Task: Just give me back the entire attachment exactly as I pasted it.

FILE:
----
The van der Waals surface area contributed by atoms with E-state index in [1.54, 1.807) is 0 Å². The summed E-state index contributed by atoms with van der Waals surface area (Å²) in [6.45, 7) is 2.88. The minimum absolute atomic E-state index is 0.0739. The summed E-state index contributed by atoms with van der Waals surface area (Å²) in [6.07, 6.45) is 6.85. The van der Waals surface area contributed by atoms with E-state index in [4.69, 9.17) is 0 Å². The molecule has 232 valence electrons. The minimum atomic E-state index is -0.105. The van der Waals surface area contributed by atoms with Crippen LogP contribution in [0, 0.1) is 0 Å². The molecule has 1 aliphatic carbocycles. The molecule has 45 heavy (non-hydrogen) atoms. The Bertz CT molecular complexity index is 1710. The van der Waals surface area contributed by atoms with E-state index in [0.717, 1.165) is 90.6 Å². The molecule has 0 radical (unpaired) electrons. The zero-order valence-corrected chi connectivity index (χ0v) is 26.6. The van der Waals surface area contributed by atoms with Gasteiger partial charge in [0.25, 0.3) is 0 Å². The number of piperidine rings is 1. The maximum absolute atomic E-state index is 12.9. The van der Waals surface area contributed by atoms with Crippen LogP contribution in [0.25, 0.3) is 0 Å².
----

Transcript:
The van der Waals surface area contributed by atoms with E-state index in [1.54, 1.807) is 0 Å². The summed E-state index contributed by atoms with van der Waals surface area (Å²) in [6.45, 7) is 2.88. The minimum absolute atomic E-state index is 0.0739. The summed E-state index contributed by atoms with van der Waals surface area (Å²) in [6.07, 6.45) is 6.85. The van der Waals surface area contributed by atoms with E-state index in [4.69, 9.17) is 0 Å². The molecule has 232 valence electrons. The minimum atomic E-state index is -0.105. The van der Waals surface area contributed by atoms with Crippen LogP contribution in [0, 0.1) is 0 Å². The molecule has 1 aliphatic carbocycles. The molecule has 45 heavy (non-hydrogen) atoms. The Bertz CT molecular complexity index is 1710. The van der Waals surface area contributed by atoms with E-state index in [0.717, 1.165) is 90.6 Å². The molecule has 0 radical (unpaired) electrons. The zero-order valence-corrected chi connectivity index (χ0v) is 26.6. The van der Waals surface area contributed by atoms with Gasteiger partial charge in [0.25, 0.3) is 0 Å². The number of piperidine rings is 1. The maximum absolute atomic E-state index is 12.9. The van der Waals surface area contributed by atoms with Crippen LogP contribution in [0.25, 0.3) is 0 Å².